Differential FOXO1 Localization in SLE and Healthy Human Lymphocyte Subsets
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AbstractSystemic lupus erythematosus (SLE) is an inflammatory autoimmune disease characterized by elevated levels of circulating autoantibodies and multi-organ damage. Although SLE is a highly heterogeneous disease, one factor unifies it: lymphocyte hyperactivity driving immunopathogenesis. This involves CD4 helper T cells potentiating autoreactive B cells to produce pathogenic autoantibodies. In healthy individuals, lymphocyte activation is a closely regulated kinetic process controlled by key transcription factors (TF) signaling downstream of the T cell (TCR) and B cell receptor (BCR). Forkhead box O1 (FOXO1) is one such TF that integrates activation and differentiation signals in human lymphocytes. When active, it remains in the nucleus, but upon Akt phosphorylation downstream of TCR or BCR signaling, FOXO1 is inactivated and shuttles to the cytoplasm, linking FOXO1 localization to function. In SLE, both T and B cells are hyperactive, and respond more quickly and strongly to antigen, producing a disproportionate inflammatory response. Thus, we hypothesize that SLE lymphocytes will have altered FOXO1 localization, reflecting altered lymphocyte activation. To address this hypothesis, we first developed a method of examining dynamic native FOXO1 localization in human peripheral lymphocyte subsets using imaging flow cytometry (IFC). IFC combines the quantitative power of flow cytometry with the qualitative images of microscopy and can be performed with many fewer cells than are needed for the more traditional methods. We demonstrated that we can visualize native FOXO1 and detect significant kinetic differences in localization within user-defined subsets of HuT102 cells, a human CD4 T cell line with baseline nuclear FOXO1, as well as primary peripheral human T and B cells. We then used IFC to compare FOXO1 localization in SLE and healthy donor lymphocytes. Interestingly, we found that most T and B cell subsets have nuclear FOXO1 localization in both health and SLE. However, FOXO1 is significantly more cytoplasmic in SLE double negative (DN) atypical memory B cells. Based on our findings, we propose a model by which these DN B cells are highly active in disease flares and may serve as a death-resistant reservoir of autoreactive cells. Future experiments will be aimed at elucidating at how these cells persist in the periphery.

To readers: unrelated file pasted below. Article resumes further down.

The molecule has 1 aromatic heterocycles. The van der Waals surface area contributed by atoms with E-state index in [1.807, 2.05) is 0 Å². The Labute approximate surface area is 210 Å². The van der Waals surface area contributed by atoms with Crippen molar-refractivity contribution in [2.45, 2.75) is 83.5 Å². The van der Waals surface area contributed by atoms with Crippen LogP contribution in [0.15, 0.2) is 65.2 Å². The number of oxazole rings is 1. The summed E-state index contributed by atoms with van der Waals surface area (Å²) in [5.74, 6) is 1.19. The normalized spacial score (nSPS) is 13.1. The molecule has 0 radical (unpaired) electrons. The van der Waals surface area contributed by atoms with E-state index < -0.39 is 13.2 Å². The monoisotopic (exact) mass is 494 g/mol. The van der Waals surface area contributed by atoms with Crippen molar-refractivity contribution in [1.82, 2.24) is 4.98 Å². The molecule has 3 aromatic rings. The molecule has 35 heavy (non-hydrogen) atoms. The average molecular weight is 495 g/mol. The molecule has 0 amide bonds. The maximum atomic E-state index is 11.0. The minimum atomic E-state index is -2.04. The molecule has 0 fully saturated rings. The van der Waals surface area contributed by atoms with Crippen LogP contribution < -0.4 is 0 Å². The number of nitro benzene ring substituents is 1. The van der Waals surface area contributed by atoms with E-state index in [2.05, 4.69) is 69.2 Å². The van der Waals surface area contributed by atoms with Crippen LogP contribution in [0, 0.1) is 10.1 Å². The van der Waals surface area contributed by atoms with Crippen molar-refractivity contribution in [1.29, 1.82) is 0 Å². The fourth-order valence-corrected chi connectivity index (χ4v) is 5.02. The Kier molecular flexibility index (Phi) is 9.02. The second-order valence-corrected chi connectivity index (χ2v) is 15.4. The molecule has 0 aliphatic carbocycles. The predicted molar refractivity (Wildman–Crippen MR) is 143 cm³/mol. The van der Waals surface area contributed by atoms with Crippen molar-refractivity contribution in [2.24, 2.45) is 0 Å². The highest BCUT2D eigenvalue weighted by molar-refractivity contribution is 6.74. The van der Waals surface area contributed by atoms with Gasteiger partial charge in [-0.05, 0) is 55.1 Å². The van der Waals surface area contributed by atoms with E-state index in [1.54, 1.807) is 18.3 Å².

DescriptionUniversity of Maryland, Baltimore. Molecular Microbiology and Immunology. Ph.D. 2018
imaging flow cytometry
Lupus Erythematosus, Systemic